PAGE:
If 2010 was the year of the Netbook and 2011 the year of the Tablet, then 2012 is set to be the year of the Ultrabook – a device that works like a laptop, but is half the size.
That was the overwhelming message from 2011’s final SHIFT event – SHIFT Ultra, a young adult speaker series hosted by Intel and Lenovo, and headlined by popular radio and television personality Gareth Cliff.
Analysts predict that fully 40 percent of all laptops sold by the end of 2012 will be Ultrabooks such as the Lenovo IdeaPad U300s which took centre stage with Cliff at SHIFT Ultra – and judging by the reactions of Cliff and the 200-strong audience, their forecasts will be spot on.
The undoubtedly aspirational nature of the Ultrabook fitted neatly with the theme of the final SHIFT event in a series of highly popular events, which have become a popular platform for young, tech-savvy adults to discuss trends and issues with a range of speakers since being launched earlier this year.
Cliff’s message of inspiration and aspiration to mould yourself into the best being you can be struck a chord with the audience as this time of the year is often used to reflect on a busy year and to envision what the year ahead may bring.
“Essentially, the Ultrabook is the skinny sister of the conventional laptop,” said Intel Corporation South Africa’s consumer lead and retail manager, Kamal Vasram. “But with substantially longer battery life, desktop-like performance and keen price points, we see the Ultrabook device literally being the next revolution in personal computing.”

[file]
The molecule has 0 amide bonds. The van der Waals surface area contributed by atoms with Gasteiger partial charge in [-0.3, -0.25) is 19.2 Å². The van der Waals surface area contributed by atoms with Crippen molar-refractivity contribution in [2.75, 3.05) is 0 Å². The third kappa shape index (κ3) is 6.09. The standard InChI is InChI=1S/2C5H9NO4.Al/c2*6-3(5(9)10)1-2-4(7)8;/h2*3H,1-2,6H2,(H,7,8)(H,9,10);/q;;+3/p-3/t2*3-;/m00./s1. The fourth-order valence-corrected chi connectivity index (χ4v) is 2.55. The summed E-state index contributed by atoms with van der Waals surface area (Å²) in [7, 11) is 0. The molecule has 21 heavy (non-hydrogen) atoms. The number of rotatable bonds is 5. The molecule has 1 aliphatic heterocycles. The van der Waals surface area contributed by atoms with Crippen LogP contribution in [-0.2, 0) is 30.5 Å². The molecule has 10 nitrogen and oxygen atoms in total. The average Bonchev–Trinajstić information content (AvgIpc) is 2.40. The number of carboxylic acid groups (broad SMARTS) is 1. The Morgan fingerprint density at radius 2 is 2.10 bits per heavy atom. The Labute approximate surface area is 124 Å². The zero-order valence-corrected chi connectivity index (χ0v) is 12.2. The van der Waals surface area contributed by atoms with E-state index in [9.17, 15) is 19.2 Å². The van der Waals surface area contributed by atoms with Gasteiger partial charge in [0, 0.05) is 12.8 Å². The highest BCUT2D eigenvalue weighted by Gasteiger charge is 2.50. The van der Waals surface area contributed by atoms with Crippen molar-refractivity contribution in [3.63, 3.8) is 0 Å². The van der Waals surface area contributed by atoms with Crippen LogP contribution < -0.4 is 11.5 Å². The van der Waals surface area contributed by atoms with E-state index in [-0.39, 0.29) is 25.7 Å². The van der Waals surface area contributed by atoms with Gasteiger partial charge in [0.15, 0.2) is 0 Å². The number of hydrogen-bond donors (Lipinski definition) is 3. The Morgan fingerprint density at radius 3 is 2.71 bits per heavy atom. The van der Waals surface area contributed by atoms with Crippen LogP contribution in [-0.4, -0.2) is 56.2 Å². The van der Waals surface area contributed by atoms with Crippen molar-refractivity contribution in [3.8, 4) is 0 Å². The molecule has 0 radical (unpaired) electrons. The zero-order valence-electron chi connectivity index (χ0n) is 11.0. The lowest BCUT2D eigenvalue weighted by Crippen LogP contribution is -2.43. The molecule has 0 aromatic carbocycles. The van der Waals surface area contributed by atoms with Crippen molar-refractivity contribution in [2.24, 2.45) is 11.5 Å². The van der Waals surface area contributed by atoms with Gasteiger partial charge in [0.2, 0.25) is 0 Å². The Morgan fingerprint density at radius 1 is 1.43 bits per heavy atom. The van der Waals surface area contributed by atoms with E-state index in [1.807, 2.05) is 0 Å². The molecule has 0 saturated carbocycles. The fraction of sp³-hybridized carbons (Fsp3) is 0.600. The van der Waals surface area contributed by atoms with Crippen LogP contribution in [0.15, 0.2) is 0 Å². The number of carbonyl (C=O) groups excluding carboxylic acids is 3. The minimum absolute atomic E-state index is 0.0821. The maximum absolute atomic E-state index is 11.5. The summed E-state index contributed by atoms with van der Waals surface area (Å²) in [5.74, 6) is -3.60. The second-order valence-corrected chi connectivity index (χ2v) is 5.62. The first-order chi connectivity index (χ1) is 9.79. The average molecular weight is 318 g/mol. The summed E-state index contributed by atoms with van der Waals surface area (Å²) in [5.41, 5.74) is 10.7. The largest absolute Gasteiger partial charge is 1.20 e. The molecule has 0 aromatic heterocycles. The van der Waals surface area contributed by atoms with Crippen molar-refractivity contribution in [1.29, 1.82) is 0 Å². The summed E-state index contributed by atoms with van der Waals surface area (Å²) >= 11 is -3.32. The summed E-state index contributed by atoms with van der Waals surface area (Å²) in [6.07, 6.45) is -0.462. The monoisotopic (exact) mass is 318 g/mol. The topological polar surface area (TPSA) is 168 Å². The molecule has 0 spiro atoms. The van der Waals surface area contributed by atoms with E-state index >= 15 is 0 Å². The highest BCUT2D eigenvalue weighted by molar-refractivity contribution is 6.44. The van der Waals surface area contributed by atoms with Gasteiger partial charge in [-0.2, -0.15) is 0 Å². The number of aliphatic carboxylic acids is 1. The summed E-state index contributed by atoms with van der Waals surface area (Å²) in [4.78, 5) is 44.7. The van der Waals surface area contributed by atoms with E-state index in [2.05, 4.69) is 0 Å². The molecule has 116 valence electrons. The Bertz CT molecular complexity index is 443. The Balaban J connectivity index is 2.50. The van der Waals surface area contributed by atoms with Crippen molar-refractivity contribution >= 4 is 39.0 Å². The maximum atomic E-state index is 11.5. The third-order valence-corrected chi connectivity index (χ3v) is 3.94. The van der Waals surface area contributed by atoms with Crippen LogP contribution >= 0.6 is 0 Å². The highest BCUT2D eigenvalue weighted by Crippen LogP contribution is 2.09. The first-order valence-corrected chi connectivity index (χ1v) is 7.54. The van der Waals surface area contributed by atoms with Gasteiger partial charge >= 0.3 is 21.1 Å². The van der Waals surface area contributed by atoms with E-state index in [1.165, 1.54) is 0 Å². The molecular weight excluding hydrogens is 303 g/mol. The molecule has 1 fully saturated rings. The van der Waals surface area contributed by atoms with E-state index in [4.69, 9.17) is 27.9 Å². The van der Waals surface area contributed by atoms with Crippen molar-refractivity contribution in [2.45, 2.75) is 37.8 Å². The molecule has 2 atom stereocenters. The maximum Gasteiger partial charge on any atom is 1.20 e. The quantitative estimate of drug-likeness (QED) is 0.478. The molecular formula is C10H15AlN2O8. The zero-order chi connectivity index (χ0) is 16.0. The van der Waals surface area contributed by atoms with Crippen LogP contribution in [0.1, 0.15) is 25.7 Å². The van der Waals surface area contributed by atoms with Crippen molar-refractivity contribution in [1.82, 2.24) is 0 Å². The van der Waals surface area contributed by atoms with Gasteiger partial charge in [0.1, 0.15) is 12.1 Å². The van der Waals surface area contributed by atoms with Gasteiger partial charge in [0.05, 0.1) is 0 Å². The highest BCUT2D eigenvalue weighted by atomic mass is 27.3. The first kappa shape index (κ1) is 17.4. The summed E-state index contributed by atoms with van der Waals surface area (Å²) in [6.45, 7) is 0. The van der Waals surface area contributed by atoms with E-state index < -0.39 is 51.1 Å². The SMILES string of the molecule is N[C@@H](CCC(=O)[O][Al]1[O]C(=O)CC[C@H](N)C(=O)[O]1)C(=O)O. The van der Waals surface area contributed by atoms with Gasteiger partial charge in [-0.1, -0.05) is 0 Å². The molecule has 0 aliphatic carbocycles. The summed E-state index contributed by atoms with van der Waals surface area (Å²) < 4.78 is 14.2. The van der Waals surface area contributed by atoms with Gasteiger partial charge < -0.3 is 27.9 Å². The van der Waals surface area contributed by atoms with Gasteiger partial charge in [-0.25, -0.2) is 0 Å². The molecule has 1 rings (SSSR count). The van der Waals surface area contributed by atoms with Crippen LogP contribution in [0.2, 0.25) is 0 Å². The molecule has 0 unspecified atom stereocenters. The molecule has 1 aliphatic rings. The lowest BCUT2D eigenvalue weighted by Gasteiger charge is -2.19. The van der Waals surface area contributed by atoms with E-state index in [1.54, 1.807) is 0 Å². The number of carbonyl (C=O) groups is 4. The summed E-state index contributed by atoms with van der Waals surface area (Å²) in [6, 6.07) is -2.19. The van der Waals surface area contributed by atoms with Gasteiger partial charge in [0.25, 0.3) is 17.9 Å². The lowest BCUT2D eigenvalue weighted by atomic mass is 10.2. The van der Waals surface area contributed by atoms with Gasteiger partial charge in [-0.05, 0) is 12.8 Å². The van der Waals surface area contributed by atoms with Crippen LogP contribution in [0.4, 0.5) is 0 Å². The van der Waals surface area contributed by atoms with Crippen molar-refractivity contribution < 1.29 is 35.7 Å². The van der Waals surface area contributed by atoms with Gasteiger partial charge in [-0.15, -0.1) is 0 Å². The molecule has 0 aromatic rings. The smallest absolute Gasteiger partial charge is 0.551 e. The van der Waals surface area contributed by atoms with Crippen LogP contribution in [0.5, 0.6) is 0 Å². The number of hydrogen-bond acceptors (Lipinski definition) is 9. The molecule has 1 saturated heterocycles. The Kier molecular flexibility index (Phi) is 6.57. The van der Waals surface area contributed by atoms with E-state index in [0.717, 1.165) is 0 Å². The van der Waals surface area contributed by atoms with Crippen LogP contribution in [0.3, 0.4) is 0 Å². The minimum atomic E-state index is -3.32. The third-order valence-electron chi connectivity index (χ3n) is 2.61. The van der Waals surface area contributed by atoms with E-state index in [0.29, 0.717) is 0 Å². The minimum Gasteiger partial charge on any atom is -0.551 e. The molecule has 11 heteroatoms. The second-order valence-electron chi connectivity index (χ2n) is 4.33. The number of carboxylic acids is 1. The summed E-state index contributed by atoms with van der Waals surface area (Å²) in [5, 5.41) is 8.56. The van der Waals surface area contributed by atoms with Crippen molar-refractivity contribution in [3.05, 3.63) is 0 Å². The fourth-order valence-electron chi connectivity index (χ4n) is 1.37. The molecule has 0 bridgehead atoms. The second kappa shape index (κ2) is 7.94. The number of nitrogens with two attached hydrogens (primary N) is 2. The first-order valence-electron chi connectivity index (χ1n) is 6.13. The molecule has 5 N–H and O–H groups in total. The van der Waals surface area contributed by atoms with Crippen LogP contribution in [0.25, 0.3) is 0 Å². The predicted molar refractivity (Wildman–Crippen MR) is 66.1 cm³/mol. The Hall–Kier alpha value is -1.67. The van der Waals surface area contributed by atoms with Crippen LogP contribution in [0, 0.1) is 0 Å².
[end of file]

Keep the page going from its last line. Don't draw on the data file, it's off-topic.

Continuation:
“The feedback has been clear: the youth are using technology to turn their idealism and desire for change into reality faster than ever before,” said Vasram. “Not only has technology become omnipresent in their lives, but it offers them the opportunity to interact with their peers, and discuss significant issues – making them genuine decision-makers and influencers in their own rights.”
Apart from its super-sleek appearance and high-end response times, Intel believes the Ultrabook will come into its own with the youth market by giving users what they are used to on a laptop or desktop: a keyboard, mouse and the ability to “create” with greater ease, unlike other mobile devices, which are mainly used for consumption.
Vasram believes that going forward, the evolution of the laptop and tablet alike will undeniably depend on the user’s need. This will divide users into different categories – those who use their technology devices for pure consumption, and those using them for creation.
“The developments of the past few years have shown us clearly that people love smaller and more convenient devices – but there’s a growing realisation that they still want their technology to help them get things done, to be more productive, and to learn and advance themselves,” said Vasram.
“They still want to be in control, know that their identity is protected, and that their data can be safeguarded if a computer is stolen or lost. They want to express themselves and create, whether it’s a blog or music. They want to connect with others and share those creations. They want seamless, immersive experiences, be it while playing a game, watching a movie, surfing the Web, or putting the polishing touches to a presentation.”
It is expected that at least 50 different models of Ultrabook will debut at the Consumer Electronic Show (CES) in the US early next year. “The fact that so many companies are getting ready to enter the Ultrabook space certainly means competitive prices for the consumer next year,” says Vasram.